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Market Day

Otavalo is a small city about ten miles from Cotacachi, and Saturday is market day in Otavalo. Not any market, mind you, but the world’s largest indigenous market. Folks in native dress flood the city, bringing with them products of every kind. It was a fun and educational experience. We were especially drawn to the food section, where beautiful food products were displayed for sale–fruit, vegetable and meat. I told Kathy that if I lived here I would buy way more than needed, since it all looked so good! Berries in barrels, gizzards in grates, pork in pots, carrots in crates–you get the picture–in row after row after row. Nothing was left unsold. Right beside T-bone steaks were whole cow hearts. Chicken, when purchased, was put in a bag and chicken feet were thrown in for good measure. Potatoes with dirt attached, straight out of the garden, were in huge gunny sacks. We noticed many fruits of which we were not familiar, and we purchased some to take back to the hotel for an evening snack. Want pigs’ feet or cow feet–no problem. Green eggs or brown eggs or bird eggs–your choice. Hamburger was ground right in front of you. Each stall was active, people shelling corn, peas, beans; butchering meat products or scaling/filleting fish. Everything was orderly and nicely displayed. How I wanted to get some of the fresh ground spices, but we are early in our adventure, and I didn’t want the hastle of custom’s checks. All around the market rose the Andes mountains, and the air was cool and fresh.

I purposely did not eat much for breakfast, believing that the market would have food stalls. It did, and I had a hard time deciding which indigenous food to select. I saw a large steaming caldron filled with rice, noodles, potatoes, and vegetables. I decided that this was the one I wanted. The proprietor scooped the ingredients from the top down to the bottom of the cauldron, where it mixed with a seasoned broth, before plating it for me. What I didn’t know was that she was frying an egg which went on top of the concoction. It was a good concoction. Price–$1. The proprietor’s young daughter had fun watching the “gringo” try to eat her mother’s food.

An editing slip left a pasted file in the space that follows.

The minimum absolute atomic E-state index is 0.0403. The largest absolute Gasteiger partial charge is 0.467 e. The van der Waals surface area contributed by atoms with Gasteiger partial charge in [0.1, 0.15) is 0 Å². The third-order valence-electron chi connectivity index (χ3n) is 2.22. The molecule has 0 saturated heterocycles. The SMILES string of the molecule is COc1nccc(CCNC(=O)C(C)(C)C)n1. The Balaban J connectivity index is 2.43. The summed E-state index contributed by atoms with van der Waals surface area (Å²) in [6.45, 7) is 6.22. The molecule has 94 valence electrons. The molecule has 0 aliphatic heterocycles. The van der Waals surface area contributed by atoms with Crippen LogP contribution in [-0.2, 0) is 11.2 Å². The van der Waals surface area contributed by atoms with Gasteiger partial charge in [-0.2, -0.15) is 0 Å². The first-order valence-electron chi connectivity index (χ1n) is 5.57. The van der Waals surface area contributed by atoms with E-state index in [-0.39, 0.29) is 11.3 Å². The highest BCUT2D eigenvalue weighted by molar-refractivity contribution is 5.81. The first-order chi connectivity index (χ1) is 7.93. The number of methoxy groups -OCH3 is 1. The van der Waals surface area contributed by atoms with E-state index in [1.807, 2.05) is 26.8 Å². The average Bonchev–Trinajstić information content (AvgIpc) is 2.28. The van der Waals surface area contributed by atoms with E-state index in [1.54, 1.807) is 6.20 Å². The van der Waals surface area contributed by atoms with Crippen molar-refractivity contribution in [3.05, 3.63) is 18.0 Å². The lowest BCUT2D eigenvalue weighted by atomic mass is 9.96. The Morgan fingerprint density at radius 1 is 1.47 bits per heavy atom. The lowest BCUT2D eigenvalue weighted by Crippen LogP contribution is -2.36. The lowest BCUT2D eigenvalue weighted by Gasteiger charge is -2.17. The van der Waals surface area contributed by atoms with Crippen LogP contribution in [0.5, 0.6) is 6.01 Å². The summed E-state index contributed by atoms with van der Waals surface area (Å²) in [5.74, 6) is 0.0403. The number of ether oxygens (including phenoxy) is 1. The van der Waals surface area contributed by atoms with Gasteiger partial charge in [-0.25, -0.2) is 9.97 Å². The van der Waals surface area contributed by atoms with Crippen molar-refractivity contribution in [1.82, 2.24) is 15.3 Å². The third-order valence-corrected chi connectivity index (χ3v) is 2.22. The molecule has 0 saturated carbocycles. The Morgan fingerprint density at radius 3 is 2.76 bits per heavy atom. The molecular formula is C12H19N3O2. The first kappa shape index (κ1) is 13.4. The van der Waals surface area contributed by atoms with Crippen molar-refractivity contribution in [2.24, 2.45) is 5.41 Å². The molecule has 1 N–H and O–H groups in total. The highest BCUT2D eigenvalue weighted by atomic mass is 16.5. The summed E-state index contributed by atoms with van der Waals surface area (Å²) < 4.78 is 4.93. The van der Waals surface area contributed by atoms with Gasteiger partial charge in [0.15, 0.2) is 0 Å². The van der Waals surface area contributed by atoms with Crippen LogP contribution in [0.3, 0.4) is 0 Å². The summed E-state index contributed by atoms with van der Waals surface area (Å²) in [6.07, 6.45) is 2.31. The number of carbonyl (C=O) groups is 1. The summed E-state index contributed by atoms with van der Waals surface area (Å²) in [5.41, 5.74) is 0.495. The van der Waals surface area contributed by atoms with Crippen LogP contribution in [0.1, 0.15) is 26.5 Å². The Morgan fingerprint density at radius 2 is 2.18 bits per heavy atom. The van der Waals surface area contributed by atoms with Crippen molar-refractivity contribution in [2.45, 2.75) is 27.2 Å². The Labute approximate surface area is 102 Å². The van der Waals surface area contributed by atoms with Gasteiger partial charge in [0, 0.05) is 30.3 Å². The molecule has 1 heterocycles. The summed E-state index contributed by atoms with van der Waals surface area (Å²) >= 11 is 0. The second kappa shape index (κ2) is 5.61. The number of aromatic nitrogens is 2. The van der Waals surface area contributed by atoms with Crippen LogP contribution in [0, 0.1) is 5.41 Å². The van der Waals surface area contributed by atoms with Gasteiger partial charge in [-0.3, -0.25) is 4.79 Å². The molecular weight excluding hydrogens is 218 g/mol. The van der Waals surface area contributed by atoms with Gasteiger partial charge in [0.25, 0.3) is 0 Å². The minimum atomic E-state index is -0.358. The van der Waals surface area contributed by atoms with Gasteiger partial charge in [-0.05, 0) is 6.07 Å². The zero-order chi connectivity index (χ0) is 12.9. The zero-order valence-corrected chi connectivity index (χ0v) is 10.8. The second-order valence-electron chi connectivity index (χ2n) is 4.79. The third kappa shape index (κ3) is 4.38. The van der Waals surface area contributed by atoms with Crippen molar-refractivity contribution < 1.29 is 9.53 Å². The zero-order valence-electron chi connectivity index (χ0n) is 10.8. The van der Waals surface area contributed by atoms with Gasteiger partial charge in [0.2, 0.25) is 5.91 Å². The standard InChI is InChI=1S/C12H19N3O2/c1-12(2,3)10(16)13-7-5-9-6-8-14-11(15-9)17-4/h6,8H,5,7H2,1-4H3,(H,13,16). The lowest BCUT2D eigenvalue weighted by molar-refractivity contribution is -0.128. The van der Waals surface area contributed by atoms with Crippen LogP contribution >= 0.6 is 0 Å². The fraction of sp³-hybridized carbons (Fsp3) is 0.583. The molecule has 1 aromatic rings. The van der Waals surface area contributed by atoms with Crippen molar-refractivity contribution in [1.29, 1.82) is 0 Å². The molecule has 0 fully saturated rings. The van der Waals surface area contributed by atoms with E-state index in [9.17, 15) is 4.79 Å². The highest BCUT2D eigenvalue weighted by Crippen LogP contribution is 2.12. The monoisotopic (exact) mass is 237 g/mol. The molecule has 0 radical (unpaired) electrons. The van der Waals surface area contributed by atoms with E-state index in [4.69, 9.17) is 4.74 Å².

We went to the indigenous clothing section and watched people knit, crochet, sew, and embroider wonderful clothing and shoes. Kathy, on my prompting, purchased two embroidered belts. They will look good on her beautiful self.

We took a taxi rather than the bus to and from the market. Easy peasy, although the taxi cost 10x’s more than the bus. The bus would have been 75 cents for two for the fifteen minute ride. You can do the math–cheap. Almost everything here is about 1/3 the cost of home.

Once back in Cotocachi, we noticed that the Kichwa people were thronging the cathredral. We learned that it was communion day for first time communicants. Beautiful. We then walked the streets and breathed in the fresh mountain air. Priceless! WEG